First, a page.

In calculating rotation returns, I assume that a constant rotation has been obtained. This means that all continuous corn acres are in continuous corn and continuous corn returns will be used in calculating continuous corn rotation return. It is possible to have higher returns for all corn if a switch is being made away from soybeans in the previous year (moving from a corn-soybeans rotation to continuous corn).
Rotations returns are:
- $545 per acre for corn-soybeans rotation (average of $643 return for corn-after-soybeans and $446 return for soybeans-after-corn).
- $562 per acre for corn-corn-soybeans (average of $643 return for corn, $571 for corn-after-corn, and $471 for corn-after-two-years-corn).
- $525 per acre for continuous corn.
These rotation returns suggest that the corn-corn-soybeans rotation is the most profitable rotation.
For the corn-corn-soybeans rotation to be more profitable than corn-soybeans rotation, corn-after-corn yields cannot be too far below corn-after-soybeans yields. The above budgets assume that the188 bushel corn-after-corn yield is 10 bushels less than the 198 bushel corn-after-soybeans yield. The corn-soybeans rotation has higher returns than the corn-corn-soybeans rotation if the corn-after-corn yield is below180 bushels per acre. This implies that the corn-soybeans rotation is more profitable if there is an 18 bushel yield drag for corn-after-corn (198 bushel corn-after-soybean yield minus 180 break-even corn-after-corn yield). In this case, this works out to be a 10 percent yield drag.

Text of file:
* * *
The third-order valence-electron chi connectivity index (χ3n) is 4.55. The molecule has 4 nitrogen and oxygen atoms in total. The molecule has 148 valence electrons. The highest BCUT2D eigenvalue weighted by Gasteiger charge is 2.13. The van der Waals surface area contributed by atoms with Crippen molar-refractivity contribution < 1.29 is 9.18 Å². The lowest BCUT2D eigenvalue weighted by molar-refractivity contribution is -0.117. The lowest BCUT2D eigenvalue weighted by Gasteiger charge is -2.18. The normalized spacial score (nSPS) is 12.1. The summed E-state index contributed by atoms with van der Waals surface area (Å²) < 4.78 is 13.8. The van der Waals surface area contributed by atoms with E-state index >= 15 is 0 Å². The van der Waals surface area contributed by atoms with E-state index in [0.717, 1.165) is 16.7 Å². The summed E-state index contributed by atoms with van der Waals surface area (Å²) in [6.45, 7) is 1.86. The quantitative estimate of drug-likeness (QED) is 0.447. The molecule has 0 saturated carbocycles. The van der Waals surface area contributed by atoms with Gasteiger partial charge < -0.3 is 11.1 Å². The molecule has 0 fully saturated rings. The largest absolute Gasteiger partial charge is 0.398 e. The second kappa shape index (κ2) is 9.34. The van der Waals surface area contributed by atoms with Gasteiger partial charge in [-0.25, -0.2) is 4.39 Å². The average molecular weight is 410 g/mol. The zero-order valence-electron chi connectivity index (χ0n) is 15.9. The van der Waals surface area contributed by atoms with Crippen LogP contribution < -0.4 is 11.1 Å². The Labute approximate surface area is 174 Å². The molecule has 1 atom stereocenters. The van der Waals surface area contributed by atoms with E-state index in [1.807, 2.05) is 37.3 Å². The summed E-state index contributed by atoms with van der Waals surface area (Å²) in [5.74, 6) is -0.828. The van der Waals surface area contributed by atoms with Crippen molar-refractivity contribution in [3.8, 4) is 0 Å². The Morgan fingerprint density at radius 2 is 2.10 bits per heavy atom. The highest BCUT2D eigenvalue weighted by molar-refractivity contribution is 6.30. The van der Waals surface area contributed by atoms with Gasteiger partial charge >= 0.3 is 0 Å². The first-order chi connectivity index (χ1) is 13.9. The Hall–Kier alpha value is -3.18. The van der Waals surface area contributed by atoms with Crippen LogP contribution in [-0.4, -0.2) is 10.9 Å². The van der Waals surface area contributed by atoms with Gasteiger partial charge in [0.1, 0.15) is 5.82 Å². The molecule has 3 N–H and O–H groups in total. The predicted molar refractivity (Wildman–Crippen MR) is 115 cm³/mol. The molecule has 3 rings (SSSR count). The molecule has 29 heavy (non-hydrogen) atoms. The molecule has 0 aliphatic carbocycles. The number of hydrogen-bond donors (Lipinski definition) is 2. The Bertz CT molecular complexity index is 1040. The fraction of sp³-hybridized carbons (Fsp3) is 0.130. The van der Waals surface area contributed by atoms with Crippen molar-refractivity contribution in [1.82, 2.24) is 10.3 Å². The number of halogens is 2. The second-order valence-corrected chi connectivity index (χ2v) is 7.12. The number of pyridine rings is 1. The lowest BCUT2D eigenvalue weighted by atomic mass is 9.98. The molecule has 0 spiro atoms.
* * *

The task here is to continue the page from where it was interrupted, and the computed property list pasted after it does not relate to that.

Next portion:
Continuous corn is not as profitable as corn-corn-soybeans. For continuous corn to have the same profitability as the corn-corn-soybeans rotation, the continuous corn yield has to be 186.5 bushels. This 186.5 bushel yield compares to the budgeted yield of 188 bushels for corn-after-soybeans. Essentially, continuous corn cannot have a yield drag compared to corn-after-corn given the prices, yields, and costs shown in Table 1.
The Choice in 2013
Planting corn in 2013 is projected to be more profitable than soybeans. For example, the corn-after-corn return of $571 per acre is $125 per acre higher than soybeans-after-corn. This $125 difference is large compared to historical differences in returns. Between 2006 through 2011, corn has average $58 per acre more profitable than soybeans on central Illinois high-productivity farmland.
While planting my corn in 2013 may be more profitable, it may require giving up returns in future years, as fewer acres of corn-after-soybeans can be planted in 2014. Which way farmers will go is an open question. In recent years, many farmers have had much worse yield drags for corn-after-corn than those implied by budgets in Table 1. Reports of corn-after-corn having more than 40 bushels lower than corn-after-soybeans are not uncommon. These poorer corn-after-corn yields may cause some farmer to planting more soybeans.
Corn is projected more profitable than soybeans in 2013. Planting more corn in 2013 can result in lower returns in 2014 because fewer acres of corn-after-soybeans can be planted.
Rotation projections in this article are based on budgets in Table 1. Results are sensitive to yield drags for corn-after-corn and continuous corn. Also, farmland of lower productivity generally has less of an advantage in planting more corn. Historically, corn yields rare higher relative to soybean yields on higher productivity farmland. Hence, planting more soybeans on lower productivity farmland than suggested herein may be warranted.